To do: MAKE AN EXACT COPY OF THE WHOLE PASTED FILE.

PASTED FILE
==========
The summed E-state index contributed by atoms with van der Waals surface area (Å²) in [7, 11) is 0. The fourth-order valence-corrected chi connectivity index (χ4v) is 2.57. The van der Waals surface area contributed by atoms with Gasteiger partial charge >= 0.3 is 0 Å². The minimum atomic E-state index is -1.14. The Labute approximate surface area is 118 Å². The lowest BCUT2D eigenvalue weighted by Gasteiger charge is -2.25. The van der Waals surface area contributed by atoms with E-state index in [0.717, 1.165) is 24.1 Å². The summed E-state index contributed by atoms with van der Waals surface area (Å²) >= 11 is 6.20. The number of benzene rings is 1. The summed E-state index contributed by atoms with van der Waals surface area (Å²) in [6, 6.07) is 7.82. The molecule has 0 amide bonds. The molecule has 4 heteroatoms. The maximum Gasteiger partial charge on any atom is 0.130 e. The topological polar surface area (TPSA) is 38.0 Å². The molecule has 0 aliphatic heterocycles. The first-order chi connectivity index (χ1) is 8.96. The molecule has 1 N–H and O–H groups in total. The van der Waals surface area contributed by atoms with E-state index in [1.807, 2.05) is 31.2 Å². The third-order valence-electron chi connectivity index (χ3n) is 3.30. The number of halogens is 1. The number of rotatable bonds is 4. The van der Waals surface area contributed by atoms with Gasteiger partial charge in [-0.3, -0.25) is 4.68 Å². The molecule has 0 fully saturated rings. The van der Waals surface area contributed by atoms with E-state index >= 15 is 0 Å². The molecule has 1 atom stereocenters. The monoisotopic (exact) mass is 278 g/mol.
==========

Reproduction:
The summed E-state index contributed by atoms with van der Waals surface area (Å²) in [7, 11) is 0. The fourth-order valence-corrected chi connectivity index (χ4v) is 2.57. The van der Waals surface area contributed by atoms with Gasteiger partial charge >= 0.3 is 0 Å². The minimum atomic E-state index is -1.14. The Labute approximate surface area is 118 Å². The lowest BCUT2D eigenvalue weighted by Gasteiger charge is -2.25. The van der Waals surface area contributed by atoms with E-state index in [0.717, 1.165) is 24.1 Å². The summed E-state index contributed by atoms with van der Waals surface area (Å²) >= 11 is 6.20. The number of benzene rings is 1. The summed E-state index contributed by atoms with van der Waals surface area (Å²) in [6, 6.07) is 7.82. The molecule has 0 amide bonds. The molecule has 4 heteroatoms. The maximum Gasteiger partial charge on any atom is 0.130 e. The topological polar surface area (TPSA) is 38.0 Å². The molecule has 0 aliphatic heterocycles. The first-order chi connectivity index (χ1) is 8.96. The molecule has 1 N–H and O–H groups in total. The van der Waals surface area contributed by atoms with E-state index in [1.807, 2.05) is 31.2 Å². The third-order valence-electron chi connectivity index (χ3n) is 3.30. The number of halogens is 1. The number of rotatable bonds is 4. The van der Waals surface area contributed by atoms with Gasteiger partial charge in [-0.3, -0.25) is 4.68 Å². The molecule has 0 fully saturated rings. The van der Waals surface area contributed by atoms with E-state index >= 15 is 0 Å². The molecule has 1 atom stereocenters. The monoisotopic (exact) mass is 278 g/mol.